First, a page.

Olivia Munn is empowering the public to speak out amid a surge in anti-Asian violence across the country after an arrest was made in a violent attack in New York City that Munn drew attention to on social media.
"It was a really emotional day," the 40-year-old actor told NBC News' Vicky Nguyen of finding out an arrest had been made in the assault on her friend's mother.
"To wake up that morning and see that overnight the people had come up and stepped up for us and said, 'Hey, we're gonna help you find this guy,' and they actually found him ... I felt that our people were seen."
On Feb. 17, "The Newsroom" star tweeted two photos of the suspect taken by witnesses to the incident, which occurred a day earlier in the borough of Queens. The victim's son is a friend of Munn's, and the actor has hundreds of thousands of followers on Twitter.
On Thursday, police arrested Patrick Mateo, 47, and charged him with assault and harassment. In a statement, the NYPD said "numerous tips from the community" played a key role in the bust, calling it "a prime example of the Community & the Police working together."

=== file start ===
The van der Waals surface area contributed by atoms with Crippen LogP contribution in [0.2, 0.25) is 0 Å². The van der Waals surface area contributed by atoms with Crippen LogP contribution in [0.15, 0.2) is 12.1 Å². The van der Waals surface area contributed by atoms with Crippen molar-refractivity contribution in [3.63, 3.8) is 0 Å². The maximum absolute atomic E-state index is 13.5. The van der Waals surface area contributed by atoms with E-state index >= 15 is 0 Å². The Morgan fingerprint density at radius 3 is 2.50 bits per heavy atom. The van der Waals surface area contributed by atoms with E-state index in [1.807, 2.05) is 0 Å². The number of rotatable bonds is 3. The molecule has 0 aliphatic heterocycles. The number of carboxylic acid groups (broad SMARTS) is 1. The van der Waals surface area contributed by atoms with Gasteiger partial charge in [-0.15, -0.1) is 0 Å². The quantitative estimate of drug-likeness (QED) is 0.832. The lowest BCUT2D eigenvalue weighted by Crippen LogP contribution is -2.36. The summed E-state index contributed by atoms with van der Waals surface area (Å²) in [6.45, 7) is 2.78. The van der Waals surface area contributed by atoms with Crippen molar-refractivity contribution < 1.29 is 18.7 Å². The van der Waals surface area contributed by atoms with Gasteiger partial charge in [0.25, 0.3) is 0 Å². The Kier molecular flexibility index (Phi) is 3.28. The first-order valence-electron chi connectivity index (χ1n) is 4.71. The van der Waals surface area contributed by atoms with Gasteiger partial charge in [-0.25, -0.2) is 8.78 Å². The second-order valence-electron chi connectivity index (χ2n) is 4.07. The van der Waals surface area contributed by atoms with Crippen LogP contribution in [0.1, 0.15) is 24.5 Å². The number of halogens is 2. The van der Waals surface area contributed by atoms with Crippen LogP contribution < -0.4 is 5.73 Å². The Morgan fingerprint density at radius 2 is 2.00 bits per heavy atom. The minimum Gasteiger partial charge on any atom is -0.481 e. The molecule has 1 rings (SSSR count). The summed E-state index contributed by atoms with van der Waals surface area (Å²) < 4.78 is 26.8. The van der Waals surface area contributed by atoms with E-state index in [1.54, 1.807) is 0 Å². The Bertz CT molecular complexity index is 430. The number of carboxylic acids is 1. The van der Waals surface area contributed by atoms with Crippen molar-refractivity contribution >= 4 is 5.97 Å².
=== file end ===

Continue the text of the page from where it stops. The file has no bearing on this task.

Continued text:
"When you speak up, people do care," Munn said, adding that she's been moved by "all the goodness in the world" in response to her post.
In particular, one act of kindness by the NYPD stuck with her. The victim had been on her way to a bakery when the suspect charged and violently shoved her.
"They went and brought Sam's mom egg tarts because she was in line at the bakery to get egg tarts, and she wasn't able to get them," Munn said.
"The NYPD didn't have to do that. ... There's so many people with such good hearts," she said. "And so if you can learn to not be afraid and not to just bury your own pain, you'll see that there are so many people in our world who want to help us."
Although Munn has a much larger reach on social media than the average user, she urged more people to raise their voices to prevent future violence.
And she's willing to help anyone who shares evidence of anti-Asian hate with her on social media, she said.
"By speaking up, by doing this, it's going to stop other people from doing it to more of our elders, to more people in our community," she said. "It's not enough just for you to take it on the chin. You have to speak up so that it helps everyone else."
Since the COVID-19 epidemic began in the U.S., there has been a rise in the number of racist attacks against Asians, TODAY reported.
There were 18 attacks in the San Francisco area this month alone, one of which killed an 84-year-old immigrant from Thailand.
Last year, the New York City area saw an 800% increase in hate incidents against Asian Americans, from three in 2019 to 27 in 2020.